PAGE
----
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PNS Daily Newscast - September 24 


Update: A second accuser emerges with misconduct allegations against Supreme Court nominee Brett Kavenaugh. Also on the Monday rundown: We take you to a state where more than 60,000 kids are chronically absent from school; and we'll let you know why the rural digital divide can be a two-fold problem.

Daily Newscasts

Spotlight Back On ACA Provision to End Pre-Existing Conditions

Fifty-five percent of the 200,000 eligible uninsured New Mexicans are Hispanic, with 21 percent Native American and 21 percent Anglo, according to the Albuquerque Hispano Chamber of Commerce. (sojourners.net)
Fifty-five percent of the 200,000 eligible uninsured New Mexicans are Hispanic, with 21 percent Native American and 21 percent Anglo, according to the Albuquerque Hispano Chamber of Commerce. (sojourners.net)
June 19, 2018

ALBUQUERQUE, N.M. – It's a long, bumpy road ahead for the Department of Justice, which is arguing against the Affordable Care Act in federal court. The DOJ wants to end provisions that require insurance companies to accept all applicants, and end insurance for people with preexisting conditions.

A new Kaiser Family Foundation poll shows 70 percent of Americans want to keep that protection.

Karen Pollitz, a senior fellow with the foundation, says without it, insurance companies could opt to end coverage for any number of ailments.

"It didn't have to be something serious like HIV or diabetes," she notes. "It could be allergies, it could be earaches in little kids, really any health condition. It's kind of part of the human condition at some point to have some health problem."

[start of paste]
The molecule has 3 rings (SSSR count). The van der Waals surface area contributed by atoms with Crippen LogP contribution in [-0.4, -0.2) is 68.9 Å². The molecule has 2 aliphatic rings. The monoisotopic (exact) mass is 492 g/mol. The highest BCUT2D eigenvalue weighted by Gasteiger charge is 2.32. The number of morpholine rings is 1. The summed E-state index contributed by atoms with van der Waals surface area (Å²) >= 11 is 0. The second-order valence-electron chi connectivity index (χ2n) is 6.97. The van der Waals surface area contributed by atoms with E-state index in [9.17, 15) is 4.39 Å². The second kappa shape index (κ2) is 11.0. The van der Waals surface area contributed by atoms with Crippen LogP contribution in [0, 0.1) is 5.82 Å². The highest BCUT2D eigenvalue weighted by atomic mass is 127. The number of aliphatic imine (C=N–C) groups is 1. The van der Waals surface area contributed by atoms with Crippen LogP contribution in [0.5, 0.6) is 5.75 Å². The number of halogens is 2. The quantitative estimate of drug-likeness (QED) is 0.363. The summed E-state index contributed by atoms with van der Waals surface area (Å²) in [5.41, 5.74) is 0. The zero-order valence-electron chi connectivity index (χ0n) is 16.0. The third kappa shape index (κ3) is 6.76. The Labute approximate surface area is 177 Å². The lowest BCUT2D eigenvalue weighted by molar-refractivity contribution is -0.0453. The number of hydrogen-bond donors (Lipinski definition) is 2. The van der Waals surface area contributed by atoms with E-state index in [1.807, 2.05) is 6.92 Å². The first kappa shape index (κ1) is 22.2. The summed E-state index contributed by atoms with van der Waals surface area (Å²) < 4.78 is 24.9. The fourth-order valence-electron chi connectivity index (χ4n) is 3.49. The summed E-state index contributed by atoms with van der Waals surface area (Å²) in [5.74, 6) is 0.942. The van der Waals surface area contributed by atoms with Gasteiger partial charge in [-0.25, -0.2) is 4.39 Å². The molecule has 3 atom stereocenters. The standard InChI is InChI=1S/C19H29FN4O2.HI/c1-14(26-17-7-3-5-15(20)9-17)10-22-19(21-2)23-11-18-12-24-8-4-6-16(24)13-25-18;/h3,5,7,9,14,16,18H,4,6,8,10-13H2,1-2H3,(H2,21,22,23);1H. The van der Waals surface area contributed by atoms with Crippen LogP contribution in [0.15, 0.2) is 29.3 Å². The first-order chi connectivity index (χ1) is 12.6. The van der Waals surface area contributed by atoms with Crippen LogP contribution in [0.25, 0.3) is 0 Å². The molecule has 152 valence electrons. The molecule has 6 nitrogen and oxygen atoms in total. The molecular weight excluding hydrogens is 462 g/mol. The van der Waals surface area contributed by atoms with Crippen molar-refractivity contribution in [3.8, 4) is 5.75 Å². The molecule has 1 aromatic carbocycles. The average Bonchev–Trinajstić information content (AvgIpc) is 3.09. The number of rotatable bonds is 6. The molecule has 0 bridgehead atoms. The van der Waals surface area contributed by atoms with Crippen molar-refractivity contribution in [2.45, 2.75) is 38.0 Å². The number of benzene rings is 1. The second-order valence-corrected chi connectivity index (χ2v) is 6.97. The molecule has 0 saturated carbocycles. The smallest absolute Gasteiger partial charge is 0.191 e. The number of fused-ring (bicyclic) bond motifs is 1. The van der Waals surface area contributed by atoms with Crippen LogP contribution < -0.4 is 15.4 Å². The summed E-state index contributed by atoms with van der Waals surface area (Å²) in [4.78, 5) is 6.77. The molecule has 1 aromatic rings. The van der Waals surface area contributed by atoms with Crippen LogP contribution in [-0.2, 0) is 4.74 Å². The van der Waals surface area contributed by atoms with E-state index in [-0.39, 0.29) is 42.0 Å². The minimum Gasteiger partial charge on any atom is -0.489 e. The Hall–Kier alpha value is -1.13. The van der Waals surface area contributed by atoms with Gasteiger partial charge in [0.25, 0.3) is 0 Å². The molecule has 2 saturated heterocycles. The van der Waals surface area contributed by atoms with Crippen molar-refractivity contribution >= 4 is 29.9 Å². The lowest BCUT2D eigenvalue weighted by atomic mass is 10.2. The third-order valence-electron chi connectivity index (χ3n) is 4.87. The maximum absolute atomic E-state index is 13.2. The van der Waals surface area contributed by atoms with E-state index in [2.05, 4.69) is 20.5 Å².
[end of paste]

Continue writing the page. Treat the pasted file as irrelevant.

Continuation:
Last week, New Mexico's largest health care provider - Presbyterian Healthcare Services - said it was seeking to re-enter the state's federally subsidized insurance exchange after a two-year absence. If approved, New Mexico's health insurance options would increase to five.

The ACA has survived nearly 70 unsuccessful repeal attempts in Congress since it was passed in 2010.

According to Pollitz, the Affordable Care Act will continue to be a hot topic as local elections come up.

"Now the Trump administration has said that they will not defend the law, so it's going to be kind of a battle of the states in federal court over the constitutionality of these market reforms," she adds.

Kaiser estimates that 27 percent of Americans under the age of 65 had medical conditions that could have led insurers to deny them coverage before the ACA. Fifty-five percent of the 200,000 eligible uninsured New Mexicans are Hispanic, with 21 percent Native American and 21 percent Anglo, according to the Albuquerque Hispano Chamber of Commerce.

Roz Brown, Public News Service - NM